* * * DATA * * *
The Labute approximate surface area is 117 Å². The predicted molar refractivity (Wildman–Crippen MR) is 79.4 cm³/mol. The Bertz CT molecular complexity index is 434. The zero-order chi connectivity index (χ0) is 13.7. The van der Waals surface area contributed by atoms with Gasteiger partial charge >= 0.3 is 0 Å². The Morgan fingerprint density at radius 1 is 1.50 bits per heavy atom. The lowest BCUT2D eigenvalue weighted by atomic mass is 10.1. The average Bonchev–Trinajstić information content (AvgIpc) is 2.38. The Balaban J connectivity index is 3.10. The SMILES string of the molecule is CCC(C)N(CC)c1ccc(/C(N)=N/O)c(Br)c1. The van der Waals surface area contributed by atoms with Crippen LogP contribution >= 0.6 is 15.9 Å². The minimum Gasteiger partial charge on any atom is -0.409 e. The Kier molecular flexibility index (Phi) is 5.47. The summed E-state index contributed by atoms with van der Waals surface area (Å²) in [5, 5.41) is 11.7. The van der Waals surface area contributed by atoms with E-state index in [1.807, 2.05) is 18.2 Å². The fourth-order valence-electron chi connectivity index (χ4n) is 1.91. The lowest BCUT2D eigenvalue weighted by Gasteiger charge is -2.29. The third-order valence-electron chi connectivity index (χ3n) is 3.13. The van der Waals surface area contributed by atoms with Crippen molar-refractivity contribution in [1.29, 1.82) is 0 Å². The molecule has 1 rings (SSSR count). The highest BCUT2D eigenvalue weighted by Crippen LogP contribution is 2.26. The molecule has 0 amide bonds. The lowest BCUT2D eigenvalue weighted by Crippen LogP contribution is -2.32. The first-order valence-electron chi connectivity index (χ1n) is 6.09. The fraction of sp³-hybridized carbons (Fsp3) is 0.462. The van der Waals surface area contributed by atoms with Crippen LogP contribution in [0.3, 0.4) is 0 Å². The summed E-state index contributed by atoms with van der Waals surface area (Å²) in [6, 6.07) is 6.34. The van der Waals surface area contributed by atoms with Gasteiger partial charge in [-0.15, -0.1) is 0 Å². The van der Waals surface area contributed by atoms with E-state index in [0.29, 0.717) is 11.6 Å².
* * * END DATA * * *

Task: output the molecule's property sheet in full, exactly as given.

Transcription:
The Labute approximate surface area is 117 Å². The predicted molar refractivity (Wildman–Crippen MR) is 79.4 cm³/mol. The Bertz CT molecular complexity index is 434. The zero-order chi connectivity index (χ0) is 13.7. The van der Waals surface area contributed by atoms with Gasteiger partial charge >= 0.3 is 0 Å². The Morgan fingerprint density at radius 1 is 1.50 bits per heavy atom. The lowest BCUT2D eigenvalue weighted by atomic mass is 10.1. The average Bonchev–Trinajstić information content (AvgIpc) is 2.38. The Balaban J connectivity index is 3.10. The SMILES string of the molecule is CCC(C)N(CC)c1ccc(/C(N)=N/O)c(Br)c1. The van der Waals surface area contributed by atoms with Crippen LogP contribution >= 0.6 is 15.9 Å². The minimum Gasteiger partial charge on any atom is -0.409 e. The Kier molecular flexibility index (Phi) is 5.47. The summed E-state index contributed by atoms with van der Waals surface area (Å²) in [5, 5.41) is 11.7. The van der Waals surface area contributed by atoms with E-state index in [1.807, 2.05) is 18.2 Å². The fourth-order valence-electron chi connectivity index (χ4n) is 1.91. The lowest BCUT2D eigenvalue weighted by Gasteiger charge is -2.29. The third-order valence-electron chi connectivity index (χ3n) is 3.13. The van der Waals surface area contributed by atoms with Crippen molar-refractivity contribution in [1.29, 1.82) is 0 Å². The molecule has 1 rings (SSSR count). The highest BCUT2D eigenvalue weighted by Crippen LogP contribution is 2.26. The molecule has 0 amide bonds. The lowest BCUT2D eigenvalue weighted by Crippen LogP contribution is -2.32. The first-order valence-electron chi connectivity index (χ1n) is 6.09. The fraction of sp³-hybridized carbons (Fsp3) is 0.462. The van der Waals surface area contributed by atoms with Crippen LogP contribution in [0.3, 0.4) is 0 Å². The summed E-state index contributed by atoms with van der Waals surface area (Å²) in [6, 6.07) is 6.34. The van der Waals surface area contributed by atoms with Gasteiger partial charge in [-0.15, -0.1) is 0 Å². The van der Waals surface area contributed by atoms with E-state index in [0.29, 0.717) is 11.6 Å².